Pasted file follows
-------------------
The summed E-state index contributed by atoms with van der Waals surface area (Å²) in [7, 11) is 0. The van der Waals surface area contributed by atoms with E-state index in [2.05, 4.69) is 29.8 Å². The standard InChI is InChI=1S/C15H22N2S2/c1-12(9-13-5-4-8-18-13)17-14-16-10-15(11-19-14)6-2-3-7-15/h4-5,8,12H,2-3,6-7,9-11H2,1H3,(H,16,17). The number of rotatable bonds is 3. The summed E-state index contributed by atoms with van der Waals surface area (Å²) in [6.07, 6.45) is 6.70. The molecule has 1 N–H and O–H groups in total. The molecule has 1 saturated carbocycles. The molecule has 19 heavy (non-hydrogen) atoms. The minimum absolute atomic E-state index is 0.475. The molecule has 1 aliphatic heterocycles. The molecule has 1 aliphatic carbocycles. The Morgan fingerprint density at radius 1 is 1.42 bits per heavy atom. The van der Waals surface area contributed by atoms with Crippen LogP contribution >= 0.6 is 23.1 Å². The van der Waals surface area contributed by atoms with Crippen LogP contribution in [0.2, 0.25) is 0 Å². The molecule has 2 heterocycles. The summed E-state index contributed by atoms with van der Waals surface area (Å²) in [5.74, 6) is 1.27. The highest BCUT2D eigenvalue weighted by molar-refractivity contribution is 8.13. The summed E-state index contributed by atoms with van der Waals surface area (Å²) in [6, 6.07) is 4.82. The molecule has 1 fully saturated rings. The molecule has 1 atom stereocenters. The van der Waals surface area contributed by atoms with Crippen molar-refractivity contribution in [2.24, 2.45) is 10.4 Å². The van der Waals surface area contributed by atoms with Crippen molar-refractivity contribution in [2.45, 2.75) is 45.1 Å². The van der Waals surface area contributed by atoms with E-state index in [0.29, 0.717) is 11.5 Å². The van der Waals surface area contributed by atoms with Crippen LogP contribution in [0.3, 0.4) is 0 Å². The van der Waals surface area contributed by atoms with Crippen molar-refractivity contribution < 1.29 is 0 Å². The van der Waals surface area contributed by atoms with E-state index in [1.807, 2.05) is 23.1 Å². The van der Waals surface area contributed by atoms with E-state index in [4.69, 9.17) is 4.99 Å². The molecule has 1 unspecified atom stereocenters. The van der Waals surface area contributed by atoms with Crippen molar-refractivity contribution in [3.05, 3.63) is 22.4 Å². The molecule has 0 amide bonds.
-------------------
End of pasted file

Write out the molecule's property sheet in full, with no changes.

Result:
The summed E-state index contributed by atoms with van der Waals surface area (Å²) in [7, 11) is 0. The van der Waals surface area contributed by atoms with E-state index in [2.05, 4.69) is 29.8 Å². The standard InChI is InChI=1S/C15H22N2S2/c1-12(9-13-5-4-8-18-13)17-14-16-10-15(11-19-14)6-2-3-7-15/h4-5,8,12H,2-3,6-7,9-11H2,1H3,(H,16,17). The number of rotatable bonds is 3. The summed E-state index contributed by atoms with van der Waals surface area (Å²) in [6.07, 6.45) is 6.70. The molecule has 1 N–H and O–H groups in total. The molecule has 1 saturated carbocycles. The molecule has 19 heavy (non-hydrogen) atoms. The minimum absolute atomic E-state index is 0.475. The molecule has 1 aliphatic heterocycles. The molecule has 1 aliphatic carbocycles. The Morgan fingerprint density at radius 1 is 1.42 bits per heavy atom. The van der Waals surface area contributed by atoms with Crippen LogP contribution >= 0.6 is 23.1 Å². The van der Waals surface area contributed by atoms with Crippen LogP contribution in [0.2, 0.25) is 0 Å². The molecule has 2 heterocycles. The summed E-state index contributed by atoms with van der Waals surface area (Å²) in [5.74, 6) is 1.27. The highest BCUT2D eigenvalue weighted by molar-refractivity contribution is 8.13. The summed E-state index contributed by atoms with van der Waals surface area (Å²) in [6, 6.07) is 4.82. The molecule has 1 fully saturated rings. The molecule has 1 atom stereocenters. The van der Waals surface area contributed by atoms with Crippen molar-refractivity contribution in [2.24, 2.45) is 10.4 Å². The van der Waals surface area contributed by atoms with Crippen molar-refractivity contribution in [2.45, 2.75) is 45.1 Å². The van der Waals surface area contributed by atoms with E-state index in [0.29, 0.717) is 11.5 Å². The van der Waals surface area contributed by atoms with Crippen LogP contribution in [0.3, 0.4) is 0 Å². The van der Waals surface area contributed by atoms with Crippen molar-refractivity contribution < 1.29 is 0 Å². The van der Waals surface area contributed by atoms with E-state index in [1.807, 2.05) is 23.1 Å². The van der Waals surface area contributed by atoms with E-state index in [4.69, 9.17) is 4.99 Å². The molecule has 1 unspecified atom stereocenters. The van der Waals surface area contributed by atoms with Crippen molar-refractivity contribution in [3.05, 3.63) is 22.4 Å². The molecule has 0 amide bonds.